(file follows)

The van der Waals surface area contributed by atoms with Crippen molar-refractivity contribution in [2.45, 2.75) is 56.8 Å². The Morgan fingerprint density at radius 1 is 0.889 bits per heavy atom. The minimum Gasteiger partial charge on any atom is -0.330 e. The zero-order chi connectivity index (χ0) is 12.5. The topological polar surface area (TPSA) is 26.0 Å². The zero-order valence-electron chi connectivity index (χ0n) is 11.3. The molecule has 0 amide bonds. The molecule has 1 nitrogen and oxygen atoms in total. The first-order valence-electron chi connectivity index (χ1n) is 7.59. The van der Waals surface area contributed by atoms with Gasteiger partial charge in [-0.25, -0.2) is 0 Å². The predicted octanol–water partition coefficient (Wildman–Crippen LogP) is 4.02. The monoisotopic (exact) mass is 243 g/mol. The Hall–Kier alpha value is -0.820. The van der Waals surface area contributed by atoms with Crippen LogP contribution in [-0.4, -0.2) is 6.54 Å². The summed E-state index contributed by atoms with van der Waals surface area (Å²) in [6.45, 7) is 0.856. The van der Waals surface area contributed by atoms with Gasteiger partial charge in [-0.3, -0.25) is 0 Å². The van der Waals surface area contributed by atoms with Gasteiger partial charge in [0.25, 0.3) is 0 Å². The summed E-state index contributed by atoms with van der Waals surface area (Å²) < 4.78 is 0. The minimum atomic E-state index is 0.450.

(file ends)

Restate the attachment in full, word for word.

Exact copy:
The van der Waals surface area contributed by atoms with Crippen molar-refractivity contribution in [2.45, 2.75) is 56.8 Å². The Morgan fingerprint density at radius 1 is 0.889 bits per heavy atom. The minimum Gasteiger partial charge on any atom is -0.330 e. The zero-order chi connectivity index (χ0) is 12.5. The topological polar surface area (TPSA) is 26.0 Å². The zero-order valence-electron chi connectivity index (χ0n) is 11.3. The molecule has 0 amide bonds. The molecule has 1 nitrogen and oxygen atoms in total. The first-order valence-electron chi connectivity index (χ1n) is 7.59. The van der Waals surface area contributed by atoms with Gasteiger partial charge in [-0.25, -0.2) is 0 Å². The predicted octanol–water partition coefficient (Wildman–Crippen LogP) is 4.02. The monoisotopic (exact) mass is 243 g/mol. The Hall–Kier alpha value is -0.820. The van der Waals surface area contributed by atoms with Crippen LogP contribution in [-0.4, -0.2) is 6.54 Å². The summed E-state index contributed by atoms with van der Waals surface area (Å²) in [6.45, 7) is 0.856. The van der Waals surface area contributed by atoms with Gasteiger partial charge in [-0.3, -0.25) is 0 Å². The van der Waals surface area contributed by atoms with Gasteiger partial charge in [0.25, 0.3) is 0 Å². The summed E-state index contributed by atoms with van der Waals surface area (Å²) < 4.78 is 0. The minimum atomic E-state index is 0.450.